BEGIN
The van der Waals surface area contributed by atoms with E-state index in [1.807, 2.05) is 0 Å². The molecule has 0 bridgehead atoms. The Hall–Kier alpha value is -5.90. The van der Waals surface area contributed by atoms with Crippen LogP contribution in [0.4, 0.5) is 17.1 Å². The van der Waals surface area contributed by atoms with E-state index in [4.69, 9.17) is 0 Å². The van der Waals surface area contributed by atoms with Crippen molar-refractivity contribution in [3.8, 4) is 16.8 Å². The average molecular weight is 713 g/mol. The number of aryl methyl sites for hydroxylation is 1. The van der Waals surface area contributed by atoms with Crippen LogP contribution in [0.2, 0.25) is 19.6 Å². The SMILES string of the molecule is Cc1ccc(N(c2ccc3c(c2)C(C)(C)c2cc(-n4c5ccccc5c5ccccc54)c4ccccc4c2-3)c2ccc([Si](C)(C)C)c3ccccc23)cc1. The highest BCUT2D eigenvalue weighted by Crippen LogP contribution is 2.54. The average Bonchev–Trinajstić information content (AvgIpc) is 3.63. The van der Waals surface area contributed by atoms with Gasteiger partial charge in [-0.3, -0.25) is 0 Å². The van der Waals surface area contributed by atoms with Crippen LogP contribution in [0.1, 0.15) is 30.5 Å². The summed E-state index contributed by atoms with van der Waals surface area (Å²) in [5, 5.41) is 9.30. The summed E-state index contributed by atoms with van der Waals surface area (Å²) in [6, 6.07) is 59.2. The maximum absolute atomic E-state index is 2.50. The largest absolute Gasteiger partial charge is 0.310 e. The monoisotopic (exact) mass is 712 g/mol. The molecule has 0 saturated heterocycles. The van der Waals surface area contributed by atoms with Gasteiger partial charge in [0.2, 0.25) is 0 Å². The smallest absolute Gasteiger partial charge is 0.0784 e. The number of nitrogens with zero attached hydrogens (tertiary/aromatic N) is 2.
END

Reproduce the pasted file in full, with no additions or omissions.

The van der Waals surface area contributed by atoms with E-state index in [1.807, 2.05) is 0 Å². The molecule has 0 bridgehead atoms. The Hall–Kier alpha value is -5.90. The van der Waals surface area contributed by atoms with Crippen LogP contribution in [0.4, 0.5) is 17.1 Å². The van der Waals surface area contributed by atoms with E-state index in [4.69, 9.17) is 0 Å². The van der Waals surface area contributed by atoms with Crippen molar-refractivity contribution in [3.8, 4) is 16.8 Å². The average molecular weight is 713 g/mol. The number of aryl methyl sites for hydroxylation is 1. The van der Waals surface area contributed by atoms with Crippen LogP contribution in [0.2, 0.25) is 19.6 Å². The SMILES string of the molecule is Cc1ccc(N(c2ccc3c(c2)C(C)(C)c2cc(-n4c5ccccc5c5ccccc54)c4ccccc4c2-3)c2ccc([Si](C)(C)C)c3ccccc23)cc1. The highest BCUT2D eigenvalue weighted by Crippen LogP contribution is 2.54. The average Bonchev–Trinajstić information content (AvgIpc) is 3.63. The van der Waals surface area contributed by atoms with Gasteiger partial charge in [-0.3, -0.25) is 0 Å². The van der Waals surface area contributed by atoms with Crippen LogP contribution in [0.1, 0.15) is 30.5 Å². The summed E-state index contributed by atoms with van der Waals surface area (Å²) in [5, 5.41) is 9.30. The summed E-state index contributed by atoms with van der Waals surface area (Å²) in [6, 6.07) is 59.2. The maximum absolute atomic E-state index is 2.50. The largest absolute Gasteiger partial charge is 0.310 e. The monoisotopic (exact) mass is 712 g/mol. The molecule has 0 saturated heterocycles. The van der Waals surface area contributed by atoms with Gasteiger partial charge in [0.2, 0.25) is 0 Å². The smallest absolute Gasteiger partial charge is 0.0784 e. The number of nitrogens with zero attached hydrogens (tertiary/aromatic N) is 2.